A Deadlocked Company and The Shareholder’s Derivative Action
What happens if a company is in a deadlocked situation and one faction of shareholders commits wrongdoing against the company? Can the other half of the shareholders of the company seek redress against them? This question was tackled in Perak Integrated Network Services Sdn Bhd v Urban Domain Sdn Bhd (on behalf of themselves and Pins OSC & Maintenance Services Sdn Bhd through derivative action) & Anor, where the court allowed a faction of shareholders of a company to initiate a derivative action against the other half of the shareholders of the company.
What is a derivative action?
A derivative action is a court application whereby an individual shareholder of a company (with leave from the court) initiates, intervenes or defends a proceeding on behalf of the company. This is an exception to the rule laid down in Foss v Harbottle, where the court held that only the company (via the appropriate individual) can initiate, intervenes or defend a proceedings on behalf of the company and no other individual member can complain their grievances if a majority shareholder of the company is in favour or willingly accepts the consequences of an action i.e. wrongdoing for or against the company.
However, what happens if the wrongdoing is committed by the majority shareholder of the company or the wrongdoing is committed by a faction of the shareholders in a deadlocked company? In such a situation, the minority shareholder could not rectify the issue because any intention of them to bring an action against the majority shareholders would undoubtedly be voted down by the majority shareholders.
Therefore, this exception came into play to allow the minority shareholder or individual shareholders and shareholders in a deadlocked company to seek redress which is not allowed in the general rule.
What is a deadlocked company?
A deadlocked company occurs when the company is equally split between directors with opposing views. In such a situation, no resolution can be passed, effectively putting the operation of the company at a standstill and rendering it inoperable.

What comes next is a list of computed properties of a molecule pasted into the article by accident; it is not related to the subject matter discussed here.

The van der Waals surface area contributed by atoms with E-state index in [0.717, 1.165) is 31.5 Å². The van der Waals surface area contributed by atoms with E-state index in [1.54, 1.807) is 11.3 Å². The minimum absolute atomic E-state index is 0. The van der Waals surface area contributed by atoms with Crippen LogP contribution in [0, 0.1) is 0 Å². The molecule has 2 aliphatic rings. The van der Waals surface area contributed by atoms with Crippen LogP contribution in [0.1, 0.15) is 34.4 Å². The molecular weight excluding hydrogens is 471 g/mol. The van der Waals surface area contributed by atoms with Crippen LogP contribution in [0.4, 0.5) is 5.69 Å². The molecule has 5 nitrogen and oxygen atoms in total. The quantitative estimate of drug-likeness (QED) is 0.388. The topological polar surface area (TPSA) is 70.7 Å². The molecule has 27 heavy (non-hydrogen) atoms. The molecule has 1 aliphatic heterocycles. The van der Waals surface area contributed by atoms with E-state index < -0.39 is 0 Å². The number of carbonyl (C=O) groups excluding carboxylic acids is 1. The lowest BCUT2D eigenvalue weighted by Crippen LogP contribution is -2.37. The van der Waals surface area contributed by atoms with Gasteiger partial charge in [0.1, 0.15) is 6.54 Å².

Can a derivative action be brought against a deadlocked company?
Yes. The court held that one faction of the shareholders can still bring a derivative action against the other faction provided that:
- The other faction committed wrongdoing; and
- The faction who committed wrongdoing has control over the running of the affairs of the company.
How does one determine which faction is in control of a deadlocked company? In this case, the court relied on the case of Parallel Media Group Plc & Anor v Asia PGA Bhd & Ors and stated that control can come in many forms and carried out in many ways. For example, a managing director with casting vote could, in theory, manipulate the outcome of a vote by deliberately vote in a manner that would prevent the company from taking up any actions against any wrongdoing that was committed by a faction of the shareholder for the benefit of the company.
What happens if there are alternate remedies?
The court held that generally, a derivative action can only be instituted if there are no other ways to institute an action against the company. However, this does not mean that one can immediately institute a derivative action- it is dependant on the circumstances and facts of each case i.e. the nature of the relief sought and whether the elements of such relief (i.e. just and equitable winding up) can be satisfied in each case.
However, this case was heard in 2012, where derivative action is still considered common law. Since then, the common law principle has since been replaced by written law, namely the new Companies Act 2016. Anyone who wishes to institute a derivative action should take note of it.
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